Seren Targets MicroLED Display Markets
GaN template manufacturer, Seren Photonics, to scale-up processes for the Apple and Sony displays of tomorrow, reports Rebecca Pool.
Earlier this year, UK-based manufacturer of GaN templates, Seren Photonics, revealed it had secured £500k to scale-up MOCVD growth processes and drive green LED epitaxy on semipolar GaN development forward.
The cash forms the first tranche of a £1 million funding round and follows several years of two- and four-inch semi-polar and non-polar template development targeting wavelength-stable, efficient green LEDs with high light output and reduced droop.
But importantly, it comes at a time when Apple, Sony and many more along the supply chain, are eyeballing technologies that can deliver the spectacularly high resolution, high brightness, low power micro-LED screens that the display industry craves.
As Seren Photonics Chief Development Officer, Bedwyr Humphreys, puts it: "Our technology makes longer wavelength (green, yellow and orange) InGaN/GaN based LEDs more wavelength-stable over a wide range of operating conditions and delivers the potential for improved efficiency through superior electron-hole recombination rates."
Seren has already demonstrated that the template process can run in a pilot-scale environment and is now honing yields and process control.
"Our aim is to set up our own manufacturing facility at the emerging Compound Semiconductor Cluster in South Wales in around 18 months, whilst continuing to work with our existing partners," adds Humphreys. "By this time, we want to be able to say: 'Yes, we have the confidence that the product is doing what we expect it to and, yes, we have significant commercial traction to create a facility and make it a success'."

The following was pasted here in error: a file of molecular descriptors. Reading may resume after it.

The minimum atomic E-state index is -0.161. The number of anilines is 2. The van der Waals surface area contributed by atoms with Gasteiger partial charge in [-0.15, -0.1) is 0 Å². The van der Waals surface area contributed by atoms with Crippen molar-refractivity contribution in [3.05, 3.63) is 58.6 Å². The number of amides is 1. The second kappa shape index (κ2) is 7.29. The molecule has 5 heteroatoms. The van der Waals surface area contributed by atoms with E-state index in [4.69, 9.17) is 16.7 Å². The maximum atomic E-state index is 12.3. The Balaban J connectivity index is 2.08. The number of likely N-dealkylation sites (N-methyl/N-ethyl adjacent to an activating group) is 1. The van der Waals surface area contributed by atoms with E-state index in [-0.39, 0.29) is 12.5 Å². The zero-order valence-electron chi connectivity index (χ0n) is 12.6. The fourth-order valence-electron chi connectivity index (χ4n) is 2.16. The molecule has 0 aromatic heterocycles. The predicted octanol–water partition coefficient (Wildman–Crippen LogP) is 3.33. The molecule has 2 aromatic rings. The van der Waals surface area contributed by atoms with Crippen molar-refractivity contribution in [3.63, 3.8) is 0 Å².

Road to green success
Seren Photonics first emerged in 2009 to fabricate high efficiency InGaN/GaN nano-rod LEDs, pioneered at the University of Sheffield, UK. But within a few years, the company had switched focus and was using its growth-on-nanorod and AlN buffer layer approach to produce low defect density GaN templates for low-droop blue LEDs and high efficiency green LEDs.
Recent collaboration with Australia-based BluGlass sees Seren working to transfer its semi-polar GaN template process onto the semiconductor manufacturing developer's MOCVD platform. Later this year, Seren plans to demonstrate the process on four-inch wafers.
"Our research and development customers are happy to be playing on two inch wafers but LED customers and tech giants need a minimum of four inch wafers," says Humphreys. "Six inch wafers aren't a problem either and we will move onto these when they are required."
According to Humphreys, tier one companies are interested in semi-polar templates to fabricate blue LED devices with reduced droop. Meanwhile, Asia-based tier two companies are drawn to samples of green LED epiwafers.
"Tier one companies tend to have a long-term mindset and are happy to take the template and develop the rest themselves," points out Humphreys. "But tier twos, particularly those in Asia, simply want a device wafer that they can run through their fab, optimize the process and commercialise the LED."